The Summer 2016 issue of TAS is unusual. And I believe that is a good thing. Perhaps this is one of the reasons TAS exists: to be a place for artists and writers and musicians to explore not only what they know, but also to pursue a desire to explore what they do not know.
George Hornbein writes on The Rise of Sneaker Culture, an exhibition that is currently on view at the High Museum of Art in Atlanta, Georgia. An architect writing about the design of shoes, Hornbein is uncertain if an art museum is the place to view these objects. The High Museum has a long tradition of showing decorative art, and I can understand the impulse to show 150 pairs of sneakers, including rare early sneakers from the 1830’s. This show was organized by the Bata Shoe Museum in Toronto, Canada. I like that Hornbein examines his own premises and prejudices in writing about this exhibit.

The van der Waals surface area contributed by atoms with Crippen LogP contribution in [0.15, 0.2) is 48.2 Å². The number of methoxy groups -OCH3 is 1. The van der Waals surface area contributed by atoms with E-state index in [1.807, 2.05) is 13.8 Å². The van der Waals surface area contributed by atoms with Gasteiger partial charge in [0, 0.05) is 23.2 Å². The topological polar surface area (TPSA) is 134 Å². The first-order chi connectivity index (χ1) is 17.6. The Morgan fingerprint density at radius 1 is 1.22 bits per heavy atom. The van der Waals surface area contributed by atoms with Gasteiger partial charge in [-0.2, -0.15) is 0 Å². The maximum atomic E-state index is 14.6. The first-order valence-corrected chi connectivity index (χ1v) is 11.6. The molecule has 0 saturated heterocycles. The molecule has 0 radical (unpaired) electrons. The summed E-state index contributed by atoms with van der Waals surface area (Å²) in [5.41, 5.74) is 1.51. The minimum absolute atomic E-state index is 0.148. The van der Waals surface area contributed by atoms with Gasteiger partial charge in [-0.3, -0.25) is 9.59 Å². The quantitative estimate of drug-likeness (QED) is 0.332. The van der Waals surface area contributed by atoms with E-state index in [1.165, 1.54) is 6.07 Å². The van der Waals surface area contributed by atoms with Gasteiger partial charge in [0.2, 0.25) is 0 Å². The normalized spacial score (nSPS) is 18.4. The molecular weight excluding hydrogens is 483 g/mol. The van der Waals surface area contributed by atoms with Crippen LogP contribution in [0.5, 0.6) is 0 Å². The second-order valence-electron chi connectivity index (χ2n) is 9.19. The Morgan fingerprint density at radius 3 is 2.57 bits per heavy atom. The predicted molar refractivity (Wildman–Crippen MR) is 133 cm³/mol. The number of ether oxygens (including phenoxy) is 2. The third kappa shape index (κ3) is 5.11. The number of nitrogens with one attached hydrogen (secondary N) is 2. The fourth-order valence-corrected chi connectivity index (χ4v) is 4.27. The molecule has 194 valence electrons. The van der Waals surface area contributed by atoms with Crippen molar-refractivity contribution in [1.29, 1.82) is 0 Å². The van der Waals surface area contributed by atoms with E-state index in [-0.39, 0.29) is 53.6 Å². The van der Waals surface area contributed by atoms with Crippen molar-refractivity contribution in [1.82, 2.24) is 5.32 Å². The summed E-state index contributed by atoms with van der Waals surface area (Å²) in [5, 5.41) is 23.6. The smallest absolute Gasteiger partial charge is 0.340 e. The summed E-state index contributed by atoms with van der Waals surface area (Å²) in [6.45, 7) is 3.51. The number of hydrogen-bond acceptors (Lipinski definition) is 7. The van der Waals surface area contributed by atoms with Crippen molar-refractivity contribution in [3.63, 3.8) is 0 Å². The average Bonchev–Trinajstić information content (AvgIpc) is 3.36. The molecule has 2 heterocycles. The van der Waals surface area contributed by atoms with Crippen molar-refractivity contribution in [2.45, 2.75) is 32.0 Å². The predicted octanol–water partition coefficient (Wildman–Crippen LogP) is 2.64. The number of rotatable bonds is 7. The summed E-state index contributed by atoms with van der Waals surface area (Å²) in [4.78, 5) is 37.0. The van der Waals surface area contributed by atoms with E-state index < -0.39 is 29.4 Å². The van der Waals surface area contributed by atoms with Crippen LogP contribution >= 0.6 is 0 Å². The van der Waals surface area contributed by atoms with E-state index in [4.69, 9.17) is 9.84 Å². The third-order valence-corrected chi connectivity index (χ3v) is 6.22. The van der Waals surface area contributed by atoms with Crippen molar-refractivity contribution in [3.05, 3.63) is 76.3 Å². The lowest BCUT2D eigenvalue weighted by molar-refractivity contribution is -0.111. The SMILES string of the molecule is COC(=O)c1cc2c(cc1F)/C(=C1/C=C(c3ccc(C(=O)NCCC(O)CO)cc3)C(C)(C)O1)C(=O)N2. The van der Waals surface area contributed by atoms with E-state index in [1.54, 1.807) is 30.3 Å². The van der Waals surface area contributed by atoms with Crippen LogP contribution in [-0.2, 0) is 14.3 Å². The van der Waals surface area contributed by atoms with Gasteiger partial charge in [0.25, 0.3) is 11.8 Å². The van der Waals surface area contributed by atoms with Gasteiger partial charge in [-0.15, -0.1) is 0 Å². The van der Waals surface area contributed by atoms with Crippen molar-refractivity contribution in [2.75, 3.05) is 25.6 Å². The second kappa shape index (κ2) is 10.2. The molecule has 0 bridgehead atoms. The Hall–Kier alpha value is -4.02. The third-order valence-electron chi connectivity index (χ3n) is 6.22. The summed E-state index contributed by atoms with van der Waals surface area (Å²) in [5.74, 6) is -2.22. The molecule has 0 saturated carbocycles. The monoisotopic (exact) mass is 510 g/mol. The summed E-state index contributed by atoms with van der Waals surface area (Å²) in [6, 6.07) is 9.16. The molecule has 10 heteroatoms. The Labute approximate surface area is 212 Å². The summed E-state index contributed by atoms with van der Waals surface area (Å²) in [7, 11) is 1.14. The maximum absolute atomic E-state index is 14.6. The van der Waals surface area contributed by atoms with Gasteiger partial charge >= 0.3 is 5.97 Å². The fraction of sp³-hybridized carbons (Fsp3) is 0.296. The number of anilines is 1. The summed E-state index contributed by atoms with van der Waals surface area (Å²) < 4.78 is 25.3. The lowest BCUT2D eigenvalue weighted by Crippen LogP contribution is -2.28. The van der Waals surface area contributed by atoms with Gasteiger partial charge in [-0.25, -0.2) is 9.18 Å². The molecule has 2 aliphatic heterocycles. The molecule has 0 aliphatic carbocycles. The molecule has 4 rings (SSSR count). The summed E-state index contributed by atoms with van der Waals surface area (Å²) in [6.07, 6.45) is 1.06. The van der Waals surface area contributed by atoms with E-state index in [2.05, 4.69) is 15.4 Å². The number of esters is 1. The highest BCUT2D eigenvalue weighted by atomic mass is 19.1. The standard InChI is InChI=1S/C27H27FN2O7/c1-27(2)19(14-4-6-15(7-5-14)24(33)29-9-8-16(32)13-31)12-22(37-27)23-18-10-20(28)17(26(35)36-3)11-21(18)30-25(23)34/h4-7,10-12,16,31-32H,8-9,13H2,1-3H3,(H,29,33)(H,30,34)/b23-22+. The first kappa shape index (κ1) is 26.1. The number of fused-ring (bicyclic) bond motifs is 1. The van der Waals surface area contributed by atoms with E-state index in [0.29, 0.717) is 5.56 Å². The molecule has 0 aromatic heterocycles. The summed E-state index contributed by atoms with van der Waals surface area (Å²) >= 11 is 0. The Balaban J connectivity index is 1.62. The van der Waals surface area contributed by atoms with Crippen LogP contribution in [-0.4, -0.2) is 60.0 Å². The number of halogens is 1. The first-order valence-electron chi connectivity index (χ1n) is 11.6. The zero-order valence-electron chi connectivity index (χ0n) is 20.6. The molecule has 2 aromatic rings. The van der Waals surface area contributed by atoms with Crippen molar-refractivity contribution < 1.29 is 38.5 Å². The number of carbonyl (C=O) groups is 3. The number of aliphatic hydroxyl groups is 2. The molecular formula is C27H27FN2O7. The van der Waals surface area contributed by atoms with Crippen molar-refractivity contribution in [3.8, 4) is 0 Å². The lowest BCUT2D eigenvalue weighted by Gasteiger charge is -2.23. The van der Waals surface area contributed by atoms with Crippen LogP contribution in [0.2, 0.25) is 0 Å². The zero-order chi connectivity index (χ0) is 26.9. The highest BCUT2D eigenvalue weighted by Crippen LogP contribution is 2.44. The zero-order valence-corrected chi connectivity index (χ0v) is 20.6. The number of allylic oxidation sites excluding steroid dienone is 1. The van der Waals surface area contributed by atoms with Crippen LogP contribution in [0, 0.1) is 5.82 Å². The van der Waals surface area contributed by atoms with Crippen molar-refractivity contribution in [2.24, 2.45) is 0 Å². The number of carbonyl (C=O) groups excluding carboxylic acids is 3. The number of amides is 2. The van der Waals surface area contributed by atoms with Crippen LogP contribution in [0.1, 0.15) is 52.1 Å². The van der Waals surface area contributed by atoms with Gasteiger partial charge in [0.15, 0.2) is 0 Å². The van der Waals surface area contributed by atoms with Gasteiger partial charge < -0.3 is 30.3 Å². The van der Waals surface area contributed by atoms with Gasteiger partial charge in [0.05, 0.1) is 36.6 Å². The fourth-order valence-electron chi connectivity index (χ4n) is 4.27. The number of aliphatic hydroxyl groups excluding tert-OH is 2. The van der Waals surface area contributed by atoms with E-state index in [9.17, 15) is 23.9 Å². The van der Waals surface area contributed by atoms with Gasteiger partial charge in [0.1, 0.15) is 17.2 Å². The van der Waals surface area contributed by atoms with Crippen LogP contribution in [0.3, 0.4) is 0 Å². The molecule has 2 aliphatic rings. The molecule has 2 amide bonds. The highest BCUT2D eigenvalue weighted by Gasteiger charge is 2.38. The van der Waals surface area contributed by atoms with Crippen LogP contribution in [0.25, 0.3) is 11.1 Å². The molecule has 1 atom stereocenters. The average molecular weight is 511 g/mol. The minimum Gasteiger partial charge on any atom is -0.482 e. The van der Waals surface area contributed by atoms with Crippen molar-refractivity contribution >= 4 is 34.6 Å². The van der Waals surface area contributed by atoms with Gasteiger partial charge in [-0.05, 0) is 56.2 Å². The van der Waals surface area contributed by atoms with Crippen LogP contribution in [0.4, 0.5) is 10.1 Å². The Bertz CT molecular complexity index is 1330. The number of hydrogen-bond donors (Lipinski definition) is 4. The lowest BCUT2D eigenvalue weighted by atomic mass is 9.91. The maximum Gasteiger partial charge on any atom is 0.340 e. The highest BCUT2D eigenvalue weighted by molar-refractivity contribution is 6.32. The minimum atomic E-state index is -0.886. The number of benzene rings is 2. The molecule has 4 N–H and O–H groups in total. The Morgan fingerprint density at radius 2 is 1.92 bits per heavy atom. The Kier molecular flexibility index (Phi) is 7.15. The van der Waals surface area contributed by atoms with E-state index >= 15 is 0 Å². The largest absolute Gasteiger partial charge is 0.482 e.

Andrew Dietz has long been interested in humor, probably in everything but most certainly in art. His reflects on how he came to appreciate the comic perspective thanks to his father’s early influence, and how he has sought out the “funny” in art, literature, comedy, and life ever since. This article made me think about my own sense of how important humor is and how difficult it can be to be comic in art. I value the personal perspective Dietz offers us.
Phil Auslander’s intellectual curiosity is always piqued when he comes across something he has not heard or read or seen before. When watching a BBC show in which the two main characters dance to an unfamiliar doo-wop song that sounds it like it was from the 50’s or 60’s, he needed to find out more about it. When Auslander did a little research on the music, he found it was actually produced in the late 80’s by Dave Antrell. Here, Auslander resurrects the musical passion and career of a little known artist.
I appreciate all our writers for addressing what is perhaps a different viewpoint. The search for art in what are not the usual places can indeed be rewarding.
All my very best,
The Art Section
Deanna Sirlin is an artist. Her recent book is She's Got What It Takes: American Women Artists In Dialogue was Published by Charta Art Books 2013.
Converse Rubber Shoe Company All Star/Non Skid, 1917. Converse Archives. Courtesy American Federation of Arts.
Looking for Art in All the Wrong/Right Places
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